Even with federal public health guidance now recommending some people receive COVID-19 vaccine booster doses, the scope and rollout of the additional shots are limited, including here in Rock County.
So far, booster doses are only authorized for people who have received the Pfizer vaccine for their original vaccine series after updated guidance by the U.S. Food and Drug Administration and Centers for Disease Control and Prevention.
Locally, the Rock County Health Department said Tuesday its position is in line with the Wisconsin Department of Health Services’ current recommendations regarding booster doses.
“We will likely be hearing more in the near future about whether or not booster doses are recommended for the Moderna and J&J (Johnson & Johnson) vaccines,” public health communications specialist Jessica Turner said.
Current public health guidance recommends people age 65 and older, residents in long-term care settings and people age 50 to 64 with certain underlying health conditions should receive a Pfizer booster vaccine dose. People 18 to 49 with certain health conditions and people 18 to 64 who are at an increased risk for COVID-19 exposure and transmissions may choose to get the Pfizer booster dose.
“Although the COVID vaccines still provide a strong level of protection from the original vaccination series, it will be important for the higher risk groups to get a booster dose to strengthen and prolong that protection,” Turner said.
A booster dose serves a different purpose than the additional dose recommended in early August for certain immunocompromised people.
The additional doses are for people with certain medical conditions or who are receiving certain treatments leaving them moderately or severely immunocompromised and who might not have built a strong enough immune response after their initial vaccine. In contrast, a “booster dose” refers to another dose of a vaccine that is given to someone who built enough protection after their initial vaccination but that protection decreased over time.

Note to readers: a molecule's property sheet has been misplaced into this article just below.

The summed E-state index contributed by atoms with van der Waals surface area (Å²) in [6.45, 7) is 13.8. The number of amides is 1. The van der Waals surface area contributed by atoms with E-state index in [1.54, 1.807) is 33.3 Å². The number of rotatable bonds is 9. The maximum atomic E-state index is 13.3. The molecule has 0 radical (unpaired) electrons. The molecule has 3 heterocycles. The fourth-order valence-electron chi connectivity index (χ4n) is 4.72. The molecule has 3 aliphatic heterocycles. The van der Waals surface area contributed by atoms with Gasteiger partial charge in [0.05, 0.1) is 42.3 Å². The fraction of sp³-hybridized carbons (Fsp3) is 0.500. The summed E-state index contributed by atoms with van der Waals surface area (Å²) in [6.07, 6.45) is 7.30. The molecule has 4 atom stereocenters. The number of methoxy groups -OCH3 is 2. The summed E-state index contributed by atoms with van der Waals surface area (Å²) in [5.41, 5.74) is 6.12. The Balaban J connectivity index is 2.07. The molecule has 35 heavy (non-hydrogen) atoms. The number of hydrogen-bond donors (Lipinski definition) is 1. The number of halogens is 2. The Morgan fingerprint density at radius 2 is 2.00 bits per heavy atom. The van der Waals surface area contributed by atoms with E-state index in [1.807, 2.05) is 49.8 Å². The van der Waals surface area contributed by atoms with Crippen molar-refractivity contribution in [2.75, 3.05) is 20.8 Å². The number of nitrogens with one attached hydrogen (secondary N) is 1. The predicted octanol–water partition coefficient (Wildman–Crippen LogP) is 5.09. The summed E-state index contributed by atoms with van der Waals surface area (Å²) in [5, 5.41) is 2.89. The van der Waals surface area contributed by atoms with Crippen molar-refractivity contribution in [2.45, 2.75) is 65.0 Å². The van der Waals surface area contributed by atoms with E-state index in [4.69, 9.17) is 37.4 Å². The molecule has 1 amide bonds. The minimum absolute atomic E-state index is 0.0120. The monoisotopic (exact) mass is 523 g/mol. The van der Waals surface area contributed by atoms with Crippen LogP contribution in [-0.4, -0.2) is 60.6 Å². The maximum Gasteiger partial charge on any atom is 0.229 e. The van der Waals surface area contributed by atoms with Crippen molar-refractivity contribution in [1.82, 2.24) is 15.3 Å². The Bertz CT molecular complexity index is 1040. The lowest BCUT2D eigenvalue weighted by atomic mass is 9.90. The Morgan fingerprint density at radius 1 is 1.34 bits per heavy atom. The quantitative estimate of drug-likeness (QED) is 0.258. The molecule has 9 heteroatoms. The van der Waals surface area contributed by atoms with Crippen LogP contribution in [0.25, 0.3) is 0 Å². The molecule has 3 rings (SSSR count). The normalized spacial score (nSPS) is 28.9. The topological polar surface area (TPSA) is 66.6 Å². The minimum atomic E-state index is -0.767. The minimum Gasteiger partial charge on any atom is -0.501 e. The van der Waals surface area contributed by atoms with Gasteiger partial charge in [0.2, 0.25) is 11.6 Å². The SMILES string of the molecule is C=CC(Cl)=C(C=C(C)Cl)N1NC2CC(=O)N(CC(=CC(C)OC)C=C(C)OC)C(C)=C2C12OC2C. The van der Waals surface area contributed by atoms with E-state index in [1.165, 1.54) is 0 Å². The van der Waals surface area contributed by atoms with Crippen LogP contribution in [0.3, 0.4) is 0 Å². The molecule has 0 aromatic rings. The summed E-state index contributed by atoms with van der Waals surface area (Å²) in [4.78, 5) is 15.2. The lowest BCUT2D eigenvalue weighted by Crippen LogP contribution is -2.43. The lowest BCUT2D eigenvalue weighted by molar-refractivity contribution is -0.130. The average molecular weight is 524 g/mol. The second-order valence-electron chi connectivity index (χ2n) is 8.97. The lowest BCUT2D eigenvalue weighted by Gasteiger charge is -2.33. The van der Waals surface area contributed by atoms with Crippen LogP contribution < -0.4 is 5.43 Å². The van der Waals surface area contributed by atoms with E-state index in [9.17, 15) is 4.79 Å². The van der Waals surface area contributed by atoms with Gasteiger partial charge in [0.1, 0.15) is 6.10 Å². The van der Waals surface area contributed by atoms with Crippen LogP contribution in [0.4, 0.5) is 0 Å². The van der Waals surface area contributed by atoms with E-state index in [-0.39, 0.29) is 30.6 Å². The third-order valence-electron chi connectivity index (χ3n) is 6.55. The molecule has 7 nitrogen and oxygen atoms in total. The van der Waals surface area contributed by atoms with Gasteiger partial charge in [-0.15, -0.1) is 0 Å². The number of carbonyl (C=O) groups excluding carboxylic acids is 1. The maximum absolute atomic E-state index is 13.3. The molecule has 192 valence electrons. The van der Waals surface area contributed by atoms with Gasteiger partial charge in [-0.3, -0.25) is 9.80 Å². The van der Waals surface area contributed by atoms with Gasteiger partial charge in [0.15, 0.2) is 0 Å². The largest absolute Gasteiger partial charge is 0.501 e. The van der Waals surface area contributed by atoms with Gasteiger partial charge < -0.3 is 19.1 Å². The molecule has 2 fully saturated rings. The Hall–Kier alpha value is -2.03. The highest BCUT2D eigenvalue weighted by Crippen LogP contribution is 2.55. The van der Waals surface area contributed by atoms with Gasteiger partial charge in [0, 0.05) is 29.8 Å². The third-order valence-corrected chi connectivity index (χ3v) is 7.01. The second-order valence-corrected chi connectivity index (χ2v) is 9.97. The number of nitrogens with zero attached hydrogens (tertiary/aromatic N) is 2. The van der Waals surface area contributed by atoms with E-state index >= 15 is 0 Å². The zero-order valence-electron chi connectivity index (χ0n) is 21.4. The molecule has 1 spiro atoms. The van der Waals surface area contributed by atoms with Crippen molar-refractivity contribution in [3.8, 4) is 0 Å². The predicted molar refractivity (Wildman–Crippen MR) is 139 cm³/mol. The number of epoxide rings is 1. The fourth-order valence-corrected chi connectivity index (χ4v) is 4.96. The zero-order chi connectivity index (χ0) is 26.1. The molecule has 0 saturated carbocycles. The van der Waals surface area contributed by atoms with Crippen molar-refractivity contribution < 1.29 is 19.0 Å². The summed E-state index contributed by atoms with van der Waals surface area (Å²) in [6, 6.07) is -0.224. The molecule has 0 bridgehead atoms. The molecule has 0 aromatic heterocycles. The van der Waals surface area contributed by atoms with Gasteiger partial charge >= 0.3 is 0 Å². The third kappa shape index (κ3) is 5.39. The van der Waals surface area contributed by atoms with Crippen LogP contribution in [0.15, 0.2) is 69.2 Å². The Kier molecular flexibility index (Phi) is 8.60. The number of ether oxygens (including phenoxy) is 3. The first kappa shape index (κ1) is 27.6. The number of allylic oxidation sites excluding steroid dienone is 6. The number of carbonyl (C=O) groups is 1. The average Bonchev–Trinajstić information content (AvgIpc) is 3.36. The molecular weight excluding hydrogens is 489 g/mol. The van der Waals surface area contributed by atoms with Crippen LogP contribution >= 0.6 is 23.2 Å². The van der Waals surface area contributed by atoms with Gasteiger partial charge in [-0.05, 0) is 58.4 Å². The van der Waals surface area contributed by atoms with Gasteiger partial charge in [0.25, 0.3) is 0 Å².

To schedule an initial vaccination in Rock County, visit Rock CountyShot.com.
The nation’s top general testified Tuesday that the American war in Afghanistan ended in “strategic failure,” a grim conclusion that acknowledged a long series of mistakes and miscalculations by the Pentagon’s leaders.
“The enemy is in charge in Kabul,” Chairman of the Joint Chiefs of Staff Gen. Mark A. Milley said during a Senate Armed Services Committee hearing. “There’s no other way to describe that.”
The hearing, which also featured Defense Secretary Lloyd J. Austin III and Gen. Kenneth F. McKenzie Jr., who oversaw operations in Afghanistan, peeled back layer after layer of misconceptions during the longest war in American history:
U.S. military officials trained Afghan forces to be too dependent on advanced technology; they did not appreciate the extent of corruption among local leaders; and they didn’t anticipate how badly the Afghan government would be demoralized by the U.S. withdrawal. Taken together, the Pentagon’s leaders testified, such errors permitted the Taliban to swoop back into power far faster than U.S. officials had anticipated.